The arguments for an ‘agile’ approach to IT, particularly agile software development, are well established. Organisations can minimise the impact of business change by increasing collaboration between the business and IT functions. The IT department can then deliver prioritised functionality faster and more frequently, thus reducing budget overruns.

To date, agile has been seen almost exclusively as a solution for smaller businesses. There are countless examples of organisations that have benefited from agile, but these are nearly all relatively small, with slender IT departments and simple business models. More often than not these organisations are co-located, geographically and metaphorically close to their customers and have a reasonably short and simple supply chain.

An understandable myth amongst the business and IT world is that large organisations cannot possibly be agile. They are simply too big, complex and geographically dispersed to successfully deploy an agile approach to IT and business.

However, the potential benefits of agile for large corporations are tremendous - far more so than for smaller businesses. With success rates for software development below 30 per cent (The Standish Report, Standish Group (2004)), clearly the current approach to software development amongst large organisations is not working.

Reports of poorly planned and badly managed large-scale IT projects continue to dominate the news and IT agenda, as these projects appear to consistently run over budget, are delivered late and fail to meet business and end-user needs.

Stretching big business to be agile

Many of the problems facing large IT projects arise because software development teams are unable or unwilling to adapt the project to reflect continually changing customer requirements. According to Forrester research, 30 per cent of software development projects currently fail due to unattainable requirements. (Forrester Research (2004))

Business priorities within the customer change and evolve during the project lifecycle, making it virtually impossible for the customer to predict all their requirements at the start of a project that could last months or years.

Agile supports the belief that with most software 80% of the benefits are delivered by 20% of the functionality, which is a major factor in explaining why 67 per cent of functionality delivered to businesses are never or rarely used, and therefore deliver little or no business benefit. (The Standish Report, Standish Group (2004) )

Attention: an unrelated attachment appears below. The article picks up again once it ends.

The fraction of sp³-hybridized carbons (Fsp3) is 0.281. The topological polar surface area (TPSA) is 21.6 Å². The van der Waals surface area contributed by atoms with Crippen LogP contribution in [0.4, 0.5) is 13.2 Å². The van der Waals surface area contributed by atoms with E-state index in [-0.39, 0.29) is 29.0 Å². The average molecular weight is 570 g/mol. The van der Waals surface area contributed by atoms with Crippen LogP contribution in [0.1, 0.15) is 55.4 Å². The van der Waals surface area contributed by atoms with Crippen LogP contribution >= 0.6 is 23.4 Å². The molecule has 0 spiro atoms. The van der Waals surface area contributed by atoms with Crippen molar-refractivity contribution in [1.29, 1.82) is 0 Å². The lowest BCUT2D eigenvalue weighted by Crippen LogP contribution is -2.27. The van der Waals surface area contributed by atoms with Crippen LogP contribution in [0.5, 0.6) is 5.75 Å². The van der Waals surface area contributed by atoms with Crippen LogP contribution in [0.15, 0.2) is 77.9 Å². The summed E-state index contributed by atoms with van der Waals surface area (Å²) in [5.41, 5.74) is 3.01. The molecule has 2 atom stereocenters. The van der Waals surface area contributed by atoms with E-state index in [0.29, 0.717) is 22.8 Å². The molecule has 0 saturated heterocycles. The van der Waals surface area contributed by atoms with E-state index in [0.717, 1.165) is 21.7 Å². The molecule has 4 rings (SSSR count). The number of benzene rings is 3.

According to a recent report in The Economist, software development failures cost the global economy $119bn each year (The Economist (2006) ).

Clearly, a new more flexible approach to software development is needed which streamlines development processes and provides development teams with the freedom and flexibility they need in order to be successful. This has led to the emergence of the agile approach to development.

Certainly, implementing an agile approach to IT within a large, multi-national organisation such as BT is challenging. BT has an IT function that employs over 14,000 people, 6,000 of whom work offshore, not to mention the other 80,000 people in the business who need to collaborate with IT to a variety of degrees.

To transform an organisation this size over to a radically different approach is a difficult, long-term undertaking. In the three years since BT started its agile initiative, agile software development has been rolled out to around 30 per cent of our IT projects. It is very much a work in progress.

However, despite all of the challenges that BT has faced within the Agile Transformation Programme, we are already reaping the rewards of doing so. Large-scale agile enablement, when done properly, really does work and transforms IT project delivery and business performance.

Agile practices do deliver business value for large blue chip companies, enhancing the ability of the IT department to manage changing priorities, increase productivity and team morale, reduce project risk and accelerate time-to-market.

Getting agile right across the organisation

The important thing to remember at all times when considering agile is that it is not just a technical solution; it is a business-wide activity that requires input from the business, as well as the IT function.